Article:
And it's not just development cost. Not to be sneezed at is the fundamental premise that access to the code makes maintenance easier - and in many cases is the only thing that makes it possible. Being able to see what's going on in an application or platform is often absolutely necessary to diagnose and troubleshoot problems. This is applicable up and down the IT stack, but is particularly relevant for Java developers trying to squeeze every last drop of performance out of a heavily loaded platform. If you're running an enterprise application server, the combination of JBoss and Hibernate on top of one of the Open Source databases is hard to beat. Being able to deploy on commodity hardware and leverage non-traditional architectures has led to a price/performance ratio that's hard to beat.

Just as important are infrastructure projects. It's easy to forget that tools that are fundamental to our daily work like JUnit and Ant are Open Source - and this is a case where the price is right indeed. Further up the stack are more comprehensive tools for a range of tasks - projects like Maven (a comprehensive build and deployment tool), continuous integration systems like CruiseControl and BeetleJuice, which help automate the task of building and testing large software projects, and systems that bring knowledge together like Cargo.

That last one bears more detailed mention. One of my clients has me working on revamping the infrastructure they use to build their products and run functional tests across them. They're a Java shop, and so it's no surprise that their product, a rather large Web application, is built on Java servlets and JSP; and since they target a wide range of enterprise customers they need to test their app on as many application server containers as possible.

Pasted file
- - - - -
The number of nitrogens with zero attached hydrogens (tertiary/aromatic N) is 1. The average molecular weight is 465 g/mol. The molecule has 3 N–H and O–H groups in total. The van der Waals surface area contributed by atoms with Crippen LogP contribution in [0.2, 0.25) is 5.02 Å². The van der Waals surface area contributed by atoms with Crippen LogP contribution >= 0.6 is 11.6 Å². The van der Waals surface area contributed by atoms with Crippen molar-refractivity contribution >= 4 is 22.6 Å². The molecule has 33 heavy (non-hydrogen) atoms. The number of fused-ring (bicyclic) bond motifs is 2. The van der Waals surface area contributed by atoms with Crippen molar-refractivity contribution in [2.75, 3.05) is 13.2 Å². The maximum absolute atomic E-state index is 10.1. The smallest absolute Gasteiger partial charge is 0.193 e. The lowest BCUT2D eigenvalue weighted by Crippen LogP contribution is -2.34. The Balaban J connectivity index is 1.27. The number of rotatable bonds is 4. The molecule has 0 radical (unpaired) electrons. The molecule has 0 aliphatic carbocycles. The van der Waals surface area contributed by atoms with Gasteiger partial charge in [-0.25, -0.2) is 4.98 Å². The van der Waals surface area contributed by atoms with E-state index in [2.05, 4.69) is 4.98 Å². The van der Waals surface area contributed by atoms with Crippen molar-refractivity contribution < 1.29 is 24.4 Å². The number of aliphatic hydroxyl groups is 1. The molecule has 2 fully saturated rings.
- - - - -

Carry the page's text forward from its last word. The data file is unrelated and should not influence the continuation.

Not terribly unusual, but when you're trying to run automated tests, it gets tricky. Although in theory one should be able to interchangeably use different app servers, we all know that the different vendors (Open Source and commercial) who have implemented the servlet, JSP, and J2EE specs have all done it differently. Even assuming the application you're testing doesn't use vendor-specific extensions, you still have to deal with the problem of setting up, starting, and stopping the app server containers themselves. And as you'd expect, each app server has a significantly different way of being configured and run.

That's where Cargo, a project hosted by Codehaus, comes in. Working together, groups from different environments have concentrated knowledge of how to configure, start, and stop a wide range of different containers into a simple API that you can use from within a Java program or add to your Ant or Maven scripts. And this dramatically accelerates your testing.

Infrastructure, tools, automation, and testing. All of these taken together have reduced barriers to cross-platform development enabling Windows, Unix, and Linux and Mac developers to work together, helping broaden audience and use while reducing cost and complexity.

Open Source as Business Model
While some companies have leveraged Open Source as a way to reduce the cost of doing business, others have chosen Open Source as the basis of their business.

Object relational mappers are a necessary evil if you're forced to deal with a legacy SQL database system, but many developers, especially those working on small mobile or disconnected systems, have neither the resources nor the inclination to deal with such enormous complexity and in any case can't afford the footprint of such a combination on their devices.